Wine News The World's Best Merlots

The World's Best Merlots

Merlot is a crowd pleaser, but it is too often dismissed as a
© NZ Winegrowers | Merlot is a crowd pleaser, but it is too often dismissed as a "beginner" wine.
Merlot is one of the world's most popular wines, so why doesn't it get more respect?
By Don Kavanagh | Posted Tuesday, 17-Nov-2020

Want a poster child for much of what's wrong with the wine world? Step forward Merlot.

Cruelly underappreciated by the so-called intelligentsia, Merlot has been on the wrong end of the received wisdom for a while now, even before Miles began unfairly traducing it in the movie Sideways. It has fallen out of favor with the cool kids.

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For some reason, the Bordeaux native is seen as being a "lesser" variety. Why this should be is something of a mystery, but there is a definite hint of derision whenever Merlot crops up in conversation among the type of wine elitists, influencers and many writers. It just isn't hip enough for the cool kids; it's a beginner wine.

Luckily for Merlot, it remains beloved by the public. Why? Flavor. And generosity. And approachability. In fact, all the things most people want a red wine to be are provided by this unsung grape, whose popularity is attested to by the sheer amount of it that is planted and turned into wine each year by producers and subsequently snapped up by consumers.

Perhaps the problem is that it is perceived as not being challenging enough for the wine snobs. Merlot is often accused of making plain, pretty, two-dimensional wines that don't perhaps require the same level of respect as Cabernet or Pinot Noir, presumably because Merlot rarely makes wines that are throat-cuttingly acidic or undrinkably tannic.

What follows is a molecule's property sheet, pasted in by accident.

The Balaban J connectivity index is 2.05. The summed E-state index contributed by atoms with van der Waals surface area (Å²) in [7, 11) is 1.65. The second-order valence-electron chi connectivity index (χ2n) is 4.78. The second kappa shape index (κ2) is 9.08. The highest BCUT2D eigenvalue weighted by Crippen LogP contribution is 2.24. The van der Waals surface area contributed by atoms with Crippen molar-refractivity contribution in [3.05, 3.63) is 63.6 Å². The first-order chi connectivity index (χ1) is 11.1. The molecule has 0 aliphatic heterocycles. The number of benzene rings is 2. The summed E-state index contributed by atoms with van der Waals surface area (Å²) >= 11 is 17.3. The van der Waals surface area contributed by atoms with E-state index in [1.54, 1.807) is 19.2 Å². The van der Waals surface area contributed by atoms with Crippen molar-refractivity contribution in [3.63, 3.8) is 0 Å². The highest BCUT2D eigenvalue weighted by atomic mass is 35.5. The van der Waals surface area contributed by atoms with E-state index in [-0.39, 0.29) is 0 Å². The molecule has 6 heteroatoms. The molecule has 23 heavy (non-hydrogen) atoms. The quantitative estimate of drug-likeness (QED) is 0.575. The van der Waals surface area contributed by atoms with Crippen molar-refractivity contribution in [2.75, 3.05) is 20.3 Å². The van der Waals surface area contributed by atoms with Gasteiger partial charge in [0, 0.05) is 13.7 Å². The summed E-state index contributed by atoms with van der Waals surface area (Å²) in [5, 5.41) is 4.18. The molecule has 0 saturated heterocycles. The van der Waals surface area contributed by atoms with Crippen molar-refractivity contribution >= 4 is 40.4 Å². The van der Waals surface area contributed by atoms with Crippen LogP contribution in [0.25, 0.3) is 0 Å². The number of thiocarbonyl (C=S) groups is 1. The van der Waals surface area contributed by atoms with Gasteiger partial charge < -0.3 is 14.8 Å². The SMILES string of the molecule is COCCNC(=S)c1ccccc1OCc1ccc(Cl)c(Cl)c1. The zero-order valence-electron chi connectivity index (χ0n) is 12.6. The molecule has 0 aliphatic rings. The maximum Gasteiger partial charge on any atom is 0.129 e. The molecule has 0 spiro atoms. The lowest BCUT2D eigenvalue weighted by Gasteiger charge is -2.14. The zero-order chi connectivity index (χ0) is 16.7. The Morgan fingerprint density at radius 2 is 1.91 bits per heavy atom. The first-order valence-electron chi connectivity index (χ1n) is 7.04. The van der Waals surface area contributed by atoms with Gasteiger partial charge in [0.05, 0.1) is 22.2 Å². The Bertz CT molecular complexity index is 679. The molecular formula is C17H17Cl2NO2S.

And yet, out in the real world, a place wine-bubble residents are often loath to visit, Merlot continues to fly off the shelves and that is a genuinely good thing – people enjoy it, and why shouldn't they? After all, it's an approachable, rewarding grape that tends to make smooth, inviting wines that – crucially – thousands of people clearly enjoy.

And if the snobs sniff and roll their eyes, simply stand back and watch their arguments against Merlot crash headlong into the immovable rock that is Petrus; it's an undeniable fact that Merlot is responsible for a wine universally acknowledged as one of the world's greatest. Indeed, it is responsible for at least three genuinely great wines, as the table below shows.

The list of the world's best Merlots demonstrates something else, too. Some of the world's wine critics are clearly underwhelmed by Merlot, given the comparatively lower scores than the corresponding lists for Bordeaux blends, Champagne and even Syrah.

Since we're ranking the wines according to how the critics score them, let's talk about how we arrive at our scores. Wine-Searcher collates scores from a wide range of critics, from influential single palates like Robert Parker and Jancis Robinson to publications like Wine Spectator, all adjusted for the 100-point scale. To generate a wine's aggregate score, Wine-Searcher uses a Bayesian methodology to calculate a weighted average, since not all critics are equal. This score is calculated for specific vintages of a wine, as well as across all vintages.

The World's Best Merlots on Wine-Searcher:

The big takeaway from the list (apart from the unrelenting rise in price of Pomerol's top wines) is that Italy could lay claim to being Merlot's new spiritual home. With seven of this list coming from Italy, it's clear that producers there have taken to the grape and smothered it with affection, as though it was a long-lost relative. Merlot, in turn, has clearly been rewarding for them, too (although it should be pointed out that the last time we ran this list, there were eight Italian entries).

The Super Tuscan development was once seen as a shot in the arm for the Italian wine industry generally, but who would have thought that it would also provide a tonic to the reputation of one of France's great grape varieties? And it really couldn't happen to a nicer wine.

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